Greg Strange

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The Jody Jazz Classic has a removeable one as well. It's a plastic wedge with a metal tongue and actually looks a bit cheap. It does give a brighter edge to the tone which may be oK for solo work when you need to cut through the backing but also makes it a bit sharper and I have to back off the mpc from its usual warmed-up position. As I play mostly ensemble stuff I rarely bother with it.

I have two modern Brilhart Level Airs and two vintage Brilhart Level Airs for alto and tenor respectively - the modern Brilhart tenor piece has ill fitting baffles and when playing it the baffle tends to get airbourne and 'float' in the mouthpiece sometimes restricting the playing to the point where no sound comes out of the horn, likewise I play with no baffles with that particular mouthpiece and does not play too badly cross between an Otto Link and a Dukoff type sound if you can image that (?)...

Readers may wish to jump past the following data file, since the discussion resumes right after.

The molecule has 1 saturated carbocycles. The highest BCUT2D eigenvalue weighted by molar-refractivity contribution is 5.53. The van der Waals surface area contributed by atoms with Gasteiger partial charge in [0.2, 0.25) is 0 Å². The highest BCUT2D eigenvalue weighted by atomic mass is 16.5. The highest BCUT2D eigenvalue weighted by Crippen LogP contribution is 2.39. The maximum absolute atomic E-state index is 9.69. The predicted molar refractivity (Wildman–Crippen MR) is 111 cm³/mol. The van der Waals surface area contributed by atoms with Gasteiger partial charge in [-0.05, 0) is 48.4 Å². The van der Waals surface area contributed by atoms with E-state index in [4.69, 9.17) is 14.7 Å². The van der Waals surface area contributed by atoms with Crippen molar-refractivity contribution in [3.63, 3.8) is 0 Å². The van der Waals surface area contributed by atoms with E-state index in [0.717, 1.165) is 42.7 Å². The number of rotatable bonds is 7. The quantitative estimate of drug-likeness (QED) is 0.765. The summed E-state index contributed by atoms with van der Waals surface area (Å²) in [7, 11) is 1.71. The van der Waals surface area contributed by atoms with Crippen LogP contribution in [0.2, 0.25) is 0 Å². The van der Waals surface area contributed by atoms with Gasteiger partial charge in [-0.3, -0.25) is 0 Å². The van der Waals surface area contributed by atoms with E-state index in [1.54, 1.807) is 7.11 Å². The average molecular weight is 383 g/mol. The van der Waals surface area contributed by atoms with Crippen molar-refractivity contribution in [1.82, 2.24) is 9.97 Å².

Greg S.
 

aaronrod

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If you want a cheap way to experiment without having to mess around with blu-tac, pick up a Rico Metalite mouthpiece - they cost jut under 27 GBP on amazon.co.uk, and even cheaper off of American sites (f you can get a good deal on shipping).

They have a very high baffle, so you should notice a difference in the feel from the first time you blow.
 

Greg Strange

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If you want a cheap way to experiment without having to mess around with blu-tac, pick up a Rico Metalite mouthpiece - they cost jut under 27 GBP on amazon.co.uk, and even cheaper off of American sites (f you can get a good deal on shipping).

They have a very high baffle, so you should notice a difference in the feel from the first time you blow.

That is correct - and designed by the late Mr. Brilhart himself...

Greg S.
 

kevgermany

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Did you check the link in the other thread?
 

Dr G

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A mouthpiece with a large chamber and no baffle would be more suited to classical music and a mouthpiece with a baffle of varying sizes and a small chamber would probably peel the paint off a wall from 50 metres...